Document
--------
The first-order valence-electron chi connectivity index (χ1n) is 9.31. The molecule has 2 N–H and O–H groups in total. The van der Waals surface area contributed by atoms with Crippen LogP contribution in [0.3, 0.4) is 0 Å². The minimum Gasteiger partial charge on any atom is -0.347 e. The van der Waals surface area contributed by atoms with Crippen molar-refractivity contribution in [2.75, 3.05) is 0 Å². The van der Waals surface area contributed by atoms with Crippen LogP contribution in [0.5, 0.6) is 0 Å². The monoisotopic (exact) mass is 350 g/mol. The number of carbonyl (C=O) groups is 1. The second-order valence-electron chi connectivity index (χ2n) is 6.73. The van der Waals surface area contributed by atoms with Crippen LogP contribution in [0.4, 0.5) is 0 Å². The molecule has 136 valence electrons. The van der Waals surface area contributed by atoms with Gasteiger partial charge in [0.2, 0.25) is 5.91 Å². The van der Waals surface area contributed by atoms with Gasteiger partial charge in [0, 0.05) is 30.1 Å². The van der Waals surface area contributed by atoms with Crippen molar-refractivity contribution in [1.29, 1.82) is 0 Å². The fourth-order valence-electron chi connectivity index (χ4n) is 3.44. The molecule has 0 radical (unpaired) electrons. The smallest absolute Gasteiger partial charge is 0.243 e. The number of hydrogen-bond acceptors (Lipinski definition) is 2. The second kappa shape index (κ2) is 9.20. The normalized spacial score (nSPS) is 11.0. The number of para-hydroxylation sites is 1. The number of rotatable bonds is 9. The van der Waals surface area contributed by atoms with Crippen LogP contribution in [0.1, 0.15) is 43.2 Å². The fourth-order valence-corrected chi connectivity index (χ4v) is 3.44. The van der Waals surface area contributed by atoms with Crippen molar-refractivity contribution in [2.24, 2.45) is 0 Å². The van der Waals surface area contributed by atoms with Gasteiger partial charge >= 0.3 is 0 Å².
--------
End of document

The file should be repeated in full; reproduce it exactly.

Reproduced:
The first-order valence-electron chi connectivity index (χ1n) is 9.31. The molecule has 2 N–H and O–H groups in total. The van der Waals surface area contributed by atoms with Crippen LogP contribution in [0.3, 0.4) is 0 Å². The minimum Gasteiger partial charge on any atom is -0.347 e. The van der Waals surface area contributed by atoms with Crippen molar-refractivity contribution in [2.75, 3.05) is 0 Å². The van der Waals surface area contributed by atoms with Crippen LogP contribution in [0.5, 0.6) is 0 Å². The monoisotopic (exact) mass is 350 g/mol. The number of carbonyl (C=O) groups is 1. The second-order valence-electron chi connectivity index (χ2n) is 6.73. The van der Waals surface area contributed by atoms with Crippen LogP contribution in [0.4, 0.5) is 0 Å². The molecule has 136 valence electrons. The van der Waals surface area contributed by atoms with Gasteiger partial charge in [0.2, 0.25) is 5.91 Å². The van der Waals surface area contributed by atoms with Gasteiger partial charge in [0, 0.05) is 30.1 Å². The van der Waals surface area contributed by atoms with Crippen molar-refractivity contribution in [1.29, 1.82) is 0 Å². The fourth-order valence-electron chi connectivity index (χ4n) is 3.44. The molecule has 0 radical (unpaired) electrons. The smallest absolute Gasteiger partial charge is 0.243 e. The number of hydrogen-bond acceptors (Lipinski definition) is 2. The second kappa shape index (κ2) is 9.20. The normalized spacial score (nSPS) is 11.0. The number of para-hydroxylation sites is 1. The number of rotatable bonds is 9. The van der Waals surface area contributed by atoms with Crippen LogP contribution in [0.1, 0.15) is 43.2 Å². The fourth-order valence-corrected chi connectivity index (χ4v) is 3.44. The van der Waals surface area contributed by atoms with Crippen molar-refractivity contribution in [2.24, 2.45) is 0 Å². The van der Waals surface area contributed by atoms with Gasteiger partial charge >= 0.3 is 0 Å².